But, with that reaction which takes place in all human desires, Djalma soon felt stealing over him a sentiment of soft, undefinable melancholy. He raised his hand to his eyes, now dimmed with moisture, and allowed the reins to fall on the mane of his docile steed, which, instantly stopping, stretched out its long neck, and turned its head in the direction of the personage, whom it could see approaching through the coppice.
This man, Mahal the Smuggler, was dressed nearly like European sailors. He wore jacket and trousers of white duck, a broad red sash, and a very low-crowned straw hat. His face was brown, with strongly-marked features, and, though forty years of age, he was quite beardless.
In another moment, Mahal was close to the young Indian. “You are Prince Djalma?” said he, in not very good French, raising his hand respectfully to his hat.
“What would you?” said the Indian.
“You are the son of Kadja-sing?”
“Once again, what would you?”
“The friend of General Simon?”
“General Simon?” cried Djalma.
“You are going to meet him, as you have gone every evening, since you expect his return from Sumatra?”
“Yes, but how do you know all this?” said the Indian looking at the Smuggler with as much surprise as curiosity.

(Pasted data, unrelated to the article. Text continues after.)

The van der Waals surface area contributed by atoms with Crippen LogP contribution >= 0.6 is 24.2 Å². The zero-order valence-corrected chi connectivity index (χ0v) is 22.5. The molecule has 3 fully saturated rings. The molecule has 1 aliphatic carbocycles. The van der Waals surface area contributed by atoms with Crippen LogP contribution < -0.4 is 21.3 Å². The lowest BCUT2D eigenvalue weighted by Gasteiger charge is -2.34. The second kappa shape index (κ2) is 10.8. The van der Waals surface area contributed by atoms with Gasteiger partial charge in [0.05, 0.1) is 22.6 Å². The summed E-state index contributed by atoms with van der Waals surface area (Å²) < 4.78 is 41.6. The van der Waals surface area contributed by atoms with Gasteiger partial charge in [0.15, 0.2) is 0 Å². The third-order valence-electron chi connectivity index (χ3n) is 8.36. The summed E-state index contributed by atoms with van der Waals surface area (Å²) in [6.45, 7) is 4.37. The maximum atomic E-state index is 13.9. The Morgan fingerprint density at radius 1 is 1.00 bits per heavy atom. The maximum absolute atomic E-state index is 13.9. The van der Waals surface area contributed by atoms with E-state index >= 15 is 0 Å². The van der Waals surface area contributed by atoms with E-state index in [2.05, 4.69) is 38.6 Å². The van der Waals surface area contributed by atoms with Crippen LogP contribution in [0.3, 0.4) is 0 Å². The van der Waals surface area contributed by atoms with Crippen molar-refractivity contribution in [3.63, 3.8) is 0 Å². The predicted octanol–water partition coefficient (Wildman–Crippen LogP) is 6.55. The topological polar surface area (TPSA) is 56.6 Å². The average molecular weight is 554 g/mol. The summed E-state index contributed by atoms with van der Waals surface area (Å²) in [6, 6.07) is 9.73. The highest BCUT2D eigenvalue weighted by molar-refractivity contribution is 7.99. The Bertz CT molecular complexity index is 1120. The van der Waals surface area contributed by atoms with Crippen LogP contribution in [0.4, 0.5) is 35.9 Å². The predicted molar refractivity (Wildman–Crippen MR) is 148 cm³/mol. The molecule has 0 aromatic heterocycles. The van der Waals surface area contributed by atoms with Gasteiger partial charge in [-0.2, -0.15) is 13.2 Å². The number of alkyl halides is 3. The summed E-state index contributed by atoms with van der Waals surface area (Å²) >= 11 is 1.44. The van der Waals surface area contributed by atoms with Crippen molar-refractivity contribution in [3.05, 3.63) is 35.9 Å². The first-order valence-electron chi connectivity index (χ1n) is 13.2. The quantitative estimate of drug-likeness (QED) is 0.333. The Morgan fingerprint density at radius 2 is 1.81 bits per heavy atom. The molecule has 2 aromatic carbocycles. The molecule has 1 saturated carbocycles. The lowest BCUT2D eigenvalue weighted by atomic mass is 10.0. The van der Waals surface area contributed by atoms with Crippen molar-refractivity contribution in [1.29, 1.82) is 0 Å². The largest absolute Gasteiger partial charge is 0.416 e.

“Is he not to land at Batavia, to-day or to-morrow?”
“Are you sent by him?”
“Perhaps,” said Mahal, with a distrustful air. “But are you really the son of Kadja-sing?”
“Yes, I tell you—but where have you seen General Simon?”
“If you are the son of Kadja-sing,” resumed Mahal, continuing to regard Djalma with a suspicious eye, “what is your surname?”
“My sire was called the ‘Father of the Generous,’” answered the young Indian, as a shade of sorrow passed over his fine countenance.
These words appeared in part to convince Mahal of the identity of Djalma; but, wishing doubtless to be still more certain, he resumed: “You must have received, two days ago, a letter from General Simon, written from Sumatra?”
“Yes; but why so many questions?”
“To assure myself that you are really the son of Kadja-sing, and to execute the orders I have received.”
“From General Simon.”
“But where is he?”
“When I have proof that you are Prince Djalma, I will tell you. I was informed that you would be mounted on a black mare, with a red bridle. But—”